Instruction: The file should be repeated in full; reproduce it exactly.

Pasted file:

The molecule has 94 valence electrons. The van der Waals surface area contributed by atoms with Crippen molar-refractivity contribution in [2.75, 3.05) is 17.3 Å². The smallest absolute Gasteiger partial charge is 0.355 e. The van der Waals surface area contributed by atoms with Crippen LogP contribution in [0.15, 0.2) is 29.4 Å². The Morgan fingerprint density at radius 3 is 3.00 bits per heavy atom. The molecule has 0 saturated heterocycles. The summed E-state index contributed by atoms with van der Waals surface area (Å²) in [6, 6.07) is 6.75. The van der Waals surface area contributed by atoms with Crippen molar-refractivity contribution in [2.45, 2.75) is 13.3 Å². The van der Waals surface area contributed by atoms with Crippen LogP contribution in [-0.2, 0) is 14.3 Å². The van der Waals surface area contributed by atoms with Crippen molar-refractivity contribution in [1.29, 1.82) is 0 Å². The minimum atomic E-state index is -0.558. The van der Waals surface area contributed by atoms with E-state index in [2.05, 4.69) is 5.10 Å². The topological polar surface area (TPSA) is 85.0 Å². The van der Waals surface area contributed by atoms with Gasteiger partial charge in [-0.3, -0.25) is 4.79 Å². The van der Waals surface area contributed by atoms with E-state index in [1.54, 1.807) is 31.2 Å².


The molecule has 94 valence electrons. The van der Waals surface area contributed by atoms with Crippen molar-refractivity contribution in [2.75, 3.05) is 17.3 Å². The smallest absolute Gasteiger partial charge is 0.355 e. The van der Waals surface area contributed by atoms with Crippen LogP contribution in [0.15, 0.2) is 29.4 Å². The Morgan fingerprint density at radius 3 is 3.00 bits per heavy atom. The molecule has 0 saturated heterocycles. The summed E-state index contributed by atoms with van der Waals surface area (Å²) in [6, 6.07) is 6.75. The van der Waals surface area contributed by atoms with Crippen molar-refractivity contribution in [2.45, 2.75) is 13.3 Å². The van der Waals surface area contributed by atoms with Crippen LogP contribution in [-0.2, 0) is 14.3 Å². The van der Waals surface area contributed by atoms with Crippen molar-refractivity contribution in [1.29, 1.82) is 0 Å². The minimum atomic E-state index is -0.558. The van der Waals surface area contributed by atoms with E-state index in [2.05, 4.69) is 5.10 Å². The topological polar surface area (TPSA) is 85.0 Å². The van der Waals surface area contributed by atoms with Gasteiger partial charge in [-0.3, -0.25) is 4.79 Å². The van der Waals surface area contributed by atoms with E-state index in [1.54, 1.807) is 31.2 Å².